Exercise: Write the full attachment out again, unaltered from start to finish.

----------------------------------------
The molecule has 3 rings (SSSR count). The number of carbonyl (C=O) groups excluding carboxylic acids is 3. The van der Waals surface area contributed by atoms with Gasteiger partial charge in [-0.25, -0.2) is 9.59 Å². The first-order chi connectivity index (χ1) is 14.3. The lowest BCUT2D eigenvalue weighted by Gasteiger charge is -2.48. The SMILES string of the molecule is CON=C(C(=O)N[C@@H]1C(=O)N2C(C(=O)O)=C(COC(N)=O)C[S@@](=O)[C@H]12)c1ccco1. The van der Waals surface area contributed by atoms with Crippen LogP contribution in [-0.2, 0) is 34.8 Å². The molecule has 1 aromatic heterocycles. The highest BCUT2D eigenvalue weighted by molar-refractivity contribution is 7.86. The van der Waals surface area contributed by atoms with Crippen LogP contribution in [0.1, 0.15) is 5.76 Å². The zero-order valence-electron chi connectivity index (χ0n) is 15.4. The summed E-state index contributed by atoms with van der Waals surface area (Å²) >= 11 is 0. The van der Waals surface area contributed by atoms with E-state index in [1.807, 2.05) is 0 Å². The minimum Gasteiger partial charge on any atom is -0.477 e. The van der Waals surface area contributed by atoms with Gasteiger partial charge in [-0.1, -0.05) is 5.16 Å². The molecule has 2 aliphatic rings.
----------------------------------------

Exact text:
The molecule has 3 rings (SSSR count). The number of carbonyl (C=O) groups excluding carboxylic acids is 3. The van der Waals surface area contributed by atoms with Gasteiger partial charge in [-0.25, -0.2) is 9.59 Å². The first-order chi connectivity index (χ1) is 14.3. The lowest BCUT2D eigenvalue weighted by Gasteiger charge is -2.48. The SMILES string of the molecule is CON=C(C(=O)N[C@@H]1C(=O)N2C(C(=O)O)=C(COC(N)=O)C[S@@](=O)[C@H]12)c1ccco1. The van der Waals surface area contributed by atoms with Crippen LogP contribution in [-0.2, 0) is 34.8 Å². The molecule has 1 aromatic heterocycles. The highest BCUT2D eigenvalue weighted by molar-refractivity contribution is 7.86. The van der Waals surface area contributed by atoms with Crippen LogP contribution in [0.1, 0.15) is 5.76 Å². The zero-order valence-electron chi connectivity index (χ0n) is 15.4. The summed E-state index contributed by atoms with van der Waals surface area (Å²) >= 11 is 0. The van der Waals surface area contributed by atoms with E-state index in [1.807, 2.05) is 0 Å². The minimum Gasteiger partial charge on any atom is -0.477 e. The van der Waals surface area contributed by atoms with Gasteiger partial charge in [-0.1, -0.05) is 5.16 Å². The molecule has 2 aliphatic rings.